Been trying this today because I finally got into the beta. What a letdown. I have absolutely no idea why TESO is getting such a hard time but Wildstar is getting a free pass. Everything TESO does badly is even worse in Wildstar. It's built on a similar system of phasing and how mobs are tagged, but in Wildstar you feel funnelled from hub to hub at a time when hubs are starting to seem old hat. Also the zones are very haphazardly laid out, with a seemingly poor eye for design or worldbuilding. It also doesn't help that the mapping and navigation that has been designed for it is so nonsensical and unintuitive that it actually makes it more difficult to find your way around. In addition, the quest text is so half-assed and poorly written that once you get to your destination you frequently have little idea what you're supposed to be doing. It's utterly riddled with quite appalling gamebreaking bugs, even at this late stage. It's extremely poorly optimised, which means that although TESO is a far better looking game, Wildstar framerates are significantly worse. The combat is neat, but nothing we haven't seen before, and in general I found the interface to be clumsy and obstructive to my gameplay. The presentation is all over the place, with no clear indication of what anything is, what it does and what it means, nothing is made clear and it often seems like the game wilfully obfuscates pertinent details to give what is an incredibly linear experience the illusion of being more free-roaming and open-ended than it is. It's also highly derivative. It does very little that's new, and it's essentially nothing more than WoW's cartoonish visuals combined with Neverwinter/Tera's combat system and SWTOR's presentation. Nothing more, nothing less. Everything it does is done better elsewhere. It's bewildering how so many people could have come to see this as the next Great White Hope of MMORPGs when nothing it does stands out from the pack. I can only assume that people saw the trailers and bought into its sense of humour, because that's literally all it has going for it. Ungainly, awkward and very very disappointing.
  24. I probably should have made it clear that I was referring to the nebulous attitude of negativity that pervades most online opinion of TESO rather than referring to Joe in particular. I enjoy his reviews. He's at least able to articulate from his perspective, even if it's a perspective I more often than not don't share. However he's susceptible to bouts of playing to his audience by blowing minor quibbles out of proportion, in the case of some of his more trivial complaints about TESO. Regarding that wider attitude of negativity, I've pointed out previously that it's more than possible to sully a good game's name to the extent that it struggles long term. This is particularly true of MMOs, and sub-based MMOs doubly. The consensus of negativity that springs up in these cases often seems like it occurs through happenstance, but is essentially a concerted and coordinated effort from likeminded trolls, which is encouraged by hit-chasing editorial leeches (mentioning no names coughmassivelycough.) They foster a feeling of camaraderie and community in bitterness and schadenfreude. They are effectively orchestrated smear campaigns against certain games or developers. As soon as a game or developer is labelled 'the enemy' by some sectors of the internet their every move is called into question and they are pilloried with such vehemence it's often been hard to believe certain comments have come from rational human beings. The latest 'enemy' to arise is TESO. Joe's review, while not guilty of these things itself, is certainly symptomatic of the growing and misleading consensus that what is actually a decent game is totally substandard in every way. And when consensus is reached, it no longer matters if the consensus is true. In the case of TESO, it's largely motivated by old complaints. People are still resentful of certain early announcements. For committing the cardinal sins of having classes, not being made by the original developers and not being enough like the single-player games on which it is based it has been sentenced to be burned at the stake by the lynch mob of online opinion. That's just straight-up petty, but unfortunately that'll be what sinks the game, not any genuine lack of quality on the game's part. Anyway, rant over, apologies for the derail.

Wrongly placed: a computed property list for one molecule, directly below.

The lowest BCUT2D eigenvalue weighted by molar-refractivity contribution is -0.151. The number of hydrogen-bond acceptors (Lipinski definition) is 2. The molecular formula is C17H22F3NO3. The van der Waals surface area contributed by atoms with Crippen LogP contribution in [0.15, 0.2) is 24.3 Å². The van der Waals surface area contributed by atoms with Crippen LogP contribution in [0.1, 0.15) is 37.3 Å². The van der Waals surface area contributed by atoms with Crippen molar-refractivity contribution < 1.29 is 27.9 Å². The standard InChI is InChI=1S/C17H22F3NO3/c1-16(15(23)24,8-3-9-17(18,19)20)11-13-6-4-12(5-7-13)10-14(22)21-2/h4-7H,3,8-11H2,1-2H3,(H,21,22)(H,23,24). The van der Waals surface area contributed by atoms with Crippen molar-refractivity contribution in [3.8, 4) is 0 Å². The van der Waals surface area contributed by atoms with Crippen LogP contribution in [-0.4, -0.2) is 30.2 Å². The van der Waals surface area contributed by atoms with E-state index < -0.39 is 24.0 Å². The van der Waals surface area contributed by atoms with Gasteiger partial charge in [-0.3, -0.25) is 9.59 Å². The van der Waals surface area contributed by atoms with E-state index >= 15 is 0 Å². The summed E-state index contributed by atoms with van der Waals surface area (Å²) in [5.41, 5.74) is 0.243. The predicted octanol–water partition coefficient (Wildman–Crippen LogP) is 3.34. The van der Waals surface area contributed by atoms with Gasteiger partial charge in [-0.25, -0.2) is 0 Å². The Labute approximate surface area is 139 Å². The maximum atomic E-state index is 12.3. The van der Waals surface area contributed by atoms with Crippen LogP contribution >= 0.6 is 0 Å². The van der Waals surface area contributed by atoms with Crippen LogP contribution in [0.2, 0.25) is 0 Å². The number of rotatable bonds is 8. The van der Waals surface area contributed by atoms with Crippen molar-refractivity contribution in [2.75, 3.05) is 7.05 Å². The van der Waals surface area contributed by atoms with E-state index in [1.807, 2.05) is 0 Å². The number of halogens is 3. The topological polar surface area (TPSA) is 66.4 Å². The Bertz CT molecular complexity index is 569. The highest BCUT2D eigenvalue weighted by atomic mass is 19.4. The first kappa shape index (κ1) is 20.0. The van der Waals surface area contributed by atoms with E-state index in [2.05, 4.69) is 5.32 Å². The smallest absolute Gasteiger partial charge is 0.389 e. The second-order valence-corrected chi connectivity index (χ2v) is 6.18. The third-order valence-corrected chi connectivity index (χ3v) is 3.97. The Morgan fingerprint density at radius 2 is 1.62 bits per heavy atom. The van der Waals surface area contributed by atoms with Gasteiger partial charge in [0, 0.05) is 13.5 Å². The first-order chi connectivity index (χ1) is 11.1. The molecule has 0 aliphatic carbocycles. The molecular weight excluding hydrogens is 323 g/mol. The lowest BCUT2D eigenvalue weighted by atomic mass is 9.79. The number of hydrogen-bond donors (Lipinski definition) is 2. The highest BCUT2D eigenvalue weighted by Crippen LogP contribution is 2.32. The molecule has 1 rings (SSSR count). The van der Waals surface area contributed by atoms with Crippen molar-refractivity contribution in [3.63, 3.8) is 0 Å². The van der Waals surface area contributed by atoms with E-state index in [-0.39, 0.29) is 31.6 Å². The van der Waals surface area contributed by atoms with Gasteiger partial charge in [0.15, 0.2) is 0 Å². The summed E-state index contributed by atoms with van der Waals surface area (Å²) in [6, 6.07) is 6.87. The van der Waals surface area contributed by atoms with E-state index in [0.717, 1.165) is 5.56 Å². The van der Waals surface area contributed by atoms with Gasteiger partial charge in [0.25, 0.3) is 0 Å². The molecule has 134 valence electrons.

25. Meh, TESO is fine. It's simply the latest in a long line of video games that get an undeservedly negative shake of the stick because internet crybabies have decided that it's the next game they are going to run down. Simply because it's a big budget, high profile game that has the temerity to be - gasp! - not perfect. Or in TESO's case, because it's not developed by the original developers and had - the horror - made some concessions to make it work better as an MMORPG. That should sound familiar to anyone who was paying attention during the first six months of SWTOR. And that's all the ammunition some people need to pour a deluge of scorn on something. The horror, we must lambast it for eternity, etc etc etc. Some people decided in advance that they were not going to like TESO, they laid the groundwork for their opinions before Zenimax even opened the game up to beta and went looking for reasons to complain as soon as the doors opened. I haven't seen so many pre-emptive "is TESO going to fail?" style articles since the same people adopted the same tactics when attacking SWTOR. Meanwhile stuff like GW2 and Wildstar get a free pass because they are the little pet favourites of those same people, despite being similarly flawed. TESO is mediocre in places, yes, but when it's good it's excellent. Net result is something pretty good, and the scope of the endeavour and what it has managed to implement in time for its launch is commendable. Anyone who awards it less than a 7 on a scale of 10 is a spoiled brat.